My dad works as a software developer for a company called Oracle. There was a time when I thought I would probably end up studying computer programming, and he taught me about what he does. He works with a programming language called PeopleCode, which is only useful for PeopleSoft programs (he used to work for a company called PeopleSoft, but that was bought by Oracle) but the basic principles of the language are similar to many programming languages (it’s object-oriented). My dad is a great teacher, and I grasped the basic concepts of object-oriented programming and various useful tools, like if-statements, while-loops, and other amusingly named instructions. I even started learning Java (since it’s free and made to be easily understood). But then I was too impatient to keep going, and I learned that I want to study langages. (Human ones.)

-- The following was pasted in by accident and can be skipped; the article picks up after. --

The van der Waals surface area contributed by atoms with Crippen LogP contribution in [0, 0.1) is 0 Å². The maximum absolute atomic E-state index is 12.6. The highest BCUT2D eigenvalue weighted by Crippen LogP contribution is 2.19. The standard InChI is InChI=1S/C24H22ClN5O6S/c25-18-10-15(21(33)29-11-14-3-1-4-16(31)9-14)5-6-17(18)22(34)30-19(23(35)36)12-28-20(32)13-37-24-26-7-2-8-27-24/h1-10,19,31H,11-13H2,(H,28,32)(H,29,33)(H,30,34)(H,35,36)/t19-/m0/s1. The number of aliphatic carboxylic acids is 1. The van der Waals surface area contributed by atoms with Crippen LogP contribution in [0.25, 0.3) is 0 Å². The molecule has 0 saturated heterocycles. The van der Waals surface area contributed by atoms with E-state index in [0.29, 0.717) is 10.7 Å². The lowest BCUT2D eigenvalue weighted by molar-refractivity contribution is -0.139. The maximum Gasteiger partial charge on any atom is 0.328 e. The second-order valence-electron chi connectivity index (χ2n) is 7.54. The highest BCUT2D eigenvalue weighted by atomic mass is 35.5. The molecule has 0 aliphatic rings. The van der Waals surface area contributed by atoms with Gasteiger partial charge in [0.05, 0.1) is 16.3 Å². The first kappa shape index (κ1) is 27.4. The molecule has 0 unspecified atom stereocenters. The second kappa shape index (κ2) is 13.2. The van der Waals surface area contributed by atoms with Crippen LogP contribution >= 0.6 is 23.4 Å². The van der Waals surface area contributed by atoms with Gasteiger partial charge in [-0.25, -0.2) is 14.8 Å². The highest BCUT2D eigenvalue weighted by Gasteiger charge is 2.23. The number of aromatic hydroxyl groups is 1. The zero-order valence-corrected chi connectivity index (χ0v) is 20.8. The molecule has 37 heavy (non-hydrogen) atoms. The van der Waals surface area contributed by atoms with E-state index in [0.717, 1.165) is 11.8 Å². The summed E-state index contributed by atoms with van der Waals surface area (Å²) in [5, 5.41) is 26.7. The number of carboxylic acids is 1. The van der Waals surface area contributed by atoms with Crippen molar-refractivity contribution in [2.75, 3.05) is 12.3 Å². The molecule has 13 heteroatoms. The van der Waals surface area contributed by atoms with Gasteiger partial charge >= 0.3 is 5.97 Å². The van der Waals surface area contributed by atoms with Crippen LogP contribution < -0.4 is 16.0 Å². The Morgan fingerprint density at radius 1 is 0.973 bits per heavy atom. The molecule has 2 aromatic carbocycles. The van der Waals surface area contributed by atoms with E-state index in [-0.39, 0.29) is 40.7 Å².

Yesterday, though, I went to a little course offered by my dad’s company. It was a course to teach kids how to think in terms of Java, using a game called Alice. Alice is sort of a world-building program: it can be used to create small animations or games using a set of pre-existing figures (people, animals, various objects, etc.). On the one hand, the graphics quality is rather bad, so the finished project is less than beautiful. On the other hand, you get to make a thing. It does what you tell it to. Plus – the best part for me, by far – it’s all one big logic problem.
I love logic problems. I was happy puzzling out the commands and structures necessary to make it all do what I wanted. And Alice is made to be easily understood and genuinely educational. So I thought I would recommend it to you, whoever you may be. You can download it absolutely free at this website, where you can also find instructions and tutorials and what-not. I suggest you play with it. If nothing else, you may find it fun.